ISSN 2330-717X

Moscow Has Achieved Two Of Its Three War Aims In Ukraine With Respect To Crimea – OpEd

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Ukrainians continue to resist the Russian advance, but Sergey Marzhetsky, a Russian security commentator, argues that in the first 24 hours of this stage of the conflict, Moscow has achieved two of its three war aims in Ukraine with respect to Russian-occupied Crimea.

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First of all, he says, Moscow has taken full control of Ukrainian regions on the western shore of the Sea of Azov thus guaranteeing it a reliable land bridge to Crimea and complete control of the Sea of Azov, thereby eliminating the possibility that Ukraine or any other country could use that against Russia (topcor.ru/24208-vojna-z-rossijskie-voennye-za-poldnja-reshili-dve-iz-treh-problem-kryma.html).

And second, “Russian forces have taken under their control the entire infrastructure of the North-Crimean canal, ensuring that the Crimean peninsula will finally have a reliable source of potable water and that no one will be able to use “a water weapon” against the Russian presence there.

But third, Marzhetsky says, the third and most important problem of Crimea, “unfortunately” remains unresolved – the legal status of the peninsula. “Neither Ukraine nor the collective West standing behind it has recognized Crimea as Russian,” something that creates any number of problems for residents of the region.

The Russian foreign ministry has been unable to secure a change in approach among Western countries, and so now the Russian military must seek “the complete and unconditional defeat” of Ukraine on the battlefield and force Kyiv to seriously revise its views and the structure of its state.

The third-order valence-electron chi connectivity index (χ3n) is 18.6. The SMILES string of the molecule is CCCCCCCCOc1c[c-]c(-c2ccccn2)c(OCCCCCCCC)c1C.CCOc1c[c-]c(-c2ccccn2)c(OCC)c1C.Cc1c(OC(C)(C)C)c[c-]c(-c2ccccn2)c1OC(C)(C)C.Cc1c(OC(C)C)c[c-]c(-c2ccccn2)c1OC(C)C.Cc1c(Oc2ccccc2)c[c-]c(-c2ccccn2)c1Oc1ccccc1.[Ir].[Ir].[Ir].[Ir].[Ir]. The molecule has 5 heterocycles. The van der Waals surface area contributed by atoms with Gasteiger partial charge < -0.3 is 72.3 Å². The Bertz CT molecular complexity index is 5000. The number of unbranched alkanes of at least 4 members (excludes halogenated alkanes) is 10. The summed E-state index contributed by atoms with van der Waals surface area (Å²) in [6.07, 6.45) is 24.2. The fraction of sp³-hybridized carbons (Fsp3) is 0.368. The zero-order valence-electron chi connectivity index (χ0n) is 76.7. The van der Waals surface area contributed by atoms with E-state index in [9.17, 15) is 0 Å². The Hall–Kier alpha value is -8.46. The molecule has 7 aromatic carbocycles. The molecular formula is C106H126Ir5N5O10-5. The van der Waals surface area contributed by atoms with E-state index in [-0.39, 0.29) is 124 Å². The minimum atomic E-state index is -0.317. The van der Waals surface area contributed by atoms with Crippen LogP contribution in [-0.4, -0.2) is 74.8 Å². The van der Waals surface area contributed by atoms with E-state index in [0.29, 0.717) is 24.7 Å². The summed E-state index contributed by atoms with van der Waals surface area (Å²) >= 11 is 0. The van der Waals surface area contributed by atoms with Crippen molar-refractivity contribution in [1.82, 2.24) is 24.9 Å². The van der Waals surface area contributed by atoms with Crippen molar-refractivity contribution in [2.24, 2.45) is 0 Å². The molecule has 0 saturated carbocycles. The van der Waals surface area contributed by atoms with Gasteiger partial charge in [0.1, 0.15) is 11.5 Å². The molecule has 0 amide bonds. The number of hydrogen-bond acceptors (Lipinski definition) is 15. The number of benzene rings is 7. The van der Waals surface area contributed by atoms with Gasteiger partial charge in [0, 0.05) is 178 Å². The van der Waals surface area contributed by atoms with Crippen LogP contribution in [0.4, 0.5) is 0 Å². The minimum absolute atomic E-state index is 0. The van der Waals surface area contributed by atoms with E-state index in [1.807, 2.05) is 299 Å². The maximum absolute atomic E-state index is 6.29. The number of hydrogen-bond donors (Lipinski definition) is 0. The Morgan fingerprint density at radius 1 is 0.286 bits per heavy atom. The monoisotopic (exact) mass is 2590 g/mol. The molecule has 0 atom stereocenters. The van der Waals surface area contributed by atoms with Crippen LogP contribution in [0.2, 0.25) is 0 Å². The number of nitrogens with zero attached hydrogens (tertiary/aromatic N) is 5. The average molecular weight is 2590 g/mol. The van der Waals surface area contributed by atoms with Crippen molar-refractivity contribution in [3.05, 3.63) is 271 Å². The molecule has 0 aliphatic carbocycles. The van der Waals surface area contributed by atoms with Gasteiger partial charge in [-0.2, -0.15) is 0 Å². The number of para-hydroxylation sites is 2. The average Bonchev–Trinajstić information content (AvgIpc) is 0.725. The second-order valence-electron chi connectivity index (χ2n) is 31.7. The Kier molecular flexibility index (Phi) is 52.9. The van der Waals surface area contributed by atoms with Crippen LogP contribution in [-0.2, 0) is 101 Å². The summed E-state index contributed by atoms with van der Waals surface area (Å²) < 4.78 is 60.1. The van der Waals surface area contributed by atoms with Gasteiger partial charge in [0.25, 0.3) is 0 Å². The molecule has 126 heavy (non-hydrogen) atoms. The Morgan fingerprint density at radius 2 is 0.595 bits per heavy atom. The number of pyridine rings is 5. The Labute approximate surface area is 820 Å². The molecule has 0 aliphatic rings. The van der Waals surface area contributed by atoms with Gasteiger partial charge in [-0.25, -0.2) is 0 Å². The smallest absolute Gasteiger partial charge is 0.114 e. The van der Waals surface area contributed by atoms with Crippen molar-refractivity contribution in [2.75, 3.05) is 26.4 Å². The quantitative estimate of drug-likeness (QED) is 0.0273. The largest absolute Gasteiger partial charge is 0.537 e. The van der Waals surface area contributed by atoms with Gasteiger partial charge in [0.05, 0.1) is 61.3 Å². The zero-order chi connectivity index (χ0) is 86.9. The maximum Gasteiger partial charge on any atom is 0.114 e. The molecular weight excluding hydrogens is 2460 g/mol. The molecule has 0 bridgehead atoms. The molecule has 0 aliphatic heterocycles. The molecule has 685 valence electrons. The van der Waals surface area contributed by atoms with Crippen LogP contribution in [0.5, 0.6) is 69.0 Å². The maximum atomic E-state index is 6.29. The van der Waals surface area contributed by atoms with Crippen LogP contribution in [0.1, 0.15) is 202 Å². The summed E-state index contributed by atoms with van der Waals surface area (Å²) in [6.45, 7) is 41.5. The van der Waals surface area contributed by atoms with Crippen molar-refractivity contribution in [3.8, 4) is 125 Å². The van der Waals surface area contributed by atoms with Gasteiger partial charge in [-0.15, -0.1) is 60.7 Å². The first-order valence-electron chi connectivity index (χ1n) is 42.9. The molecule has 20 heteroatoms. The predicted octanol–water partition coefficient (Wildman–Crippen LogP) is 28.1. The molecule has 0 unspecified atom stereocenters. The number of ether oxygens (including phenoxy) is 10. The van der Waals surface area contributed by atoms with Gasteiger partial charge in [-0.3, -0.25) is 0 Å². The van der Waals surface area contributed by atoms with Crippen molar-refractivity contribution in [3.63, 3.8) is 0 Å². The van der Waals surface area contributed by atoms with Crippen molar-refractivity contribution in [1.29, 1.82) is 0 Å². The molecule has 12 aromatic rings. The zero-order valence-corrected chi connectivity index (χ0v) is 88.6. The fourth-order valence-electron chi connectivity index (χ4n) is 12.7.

“One of Moscow’s demands can and must be,” the security analyst argues, “Kyiv’s recognition of the rights of Crimeans and residents of the Donbass for self-determination, Crimea as Russian and the DNR and LNR as independent states.” Whether the latter two join Russia can be decided later.

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Paul Goble

Paul Goble is a longtime specialist on ethnic and religious questions in Eurasia. Most recently, he was director of research and publications at the Azerbaijan Diplomatic Academy. Earlier, he served as vice dean for the social sciences and humanities at Audentes University in Tallinn and a senior research associate at the EuroCollege of the University of Tartu in Estonia. He has served in various capacities in the U.S. State Department, the Central Intelligence Agency and the International Broadcasting Bureau as well as at the Voice of America and Radio Free Europe/Radio Liberty and at the Carnegie Endowment for International Peace. Mr. Goble maintains the Window on Eurasia blog and can be contacted directly at [email protected] .

One thought on “Moscow Has Achieved Two Of Its Three War Aims In Ukraine With Respect To Crimea – OpEd

  • February 28, 2022 at 11:39 am
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    “Kyiv’s recognition of the rights of Crimeans and residents of the Donbass for self-determination, Crimea as Russian and the DNR and LNR as independent states.” Whether the latter two join Russia can be decided late…..”

    Why would they do that? Its integral sovereignty was violated, and the west stood by that’s for sure.. but that doesn’t change the fact that sovereignty was violated. Russians were never treated wrongly, for about 80% of Ukraine Russian is their “mother?” tongue, however, Russia creates issues for recreating its former alliance.

    If Ukraine would ever agree with separation of the donbas region there must be agreement over the fact they will over time enter the EU and Nato too. With Putin at the helm Russia will remain unpredictable and eat itself into Europe. Via crippling, destroying the Russian economy, eventually seizing al oligarch assets abroad plus properly informing the Russian population it is in the end Putin who has to go. The main failed tremendously and will be in line with all dictators so far, they all brought dispair and broken economies (only the Romans and Napoleon left us with some good institutions and ideas).

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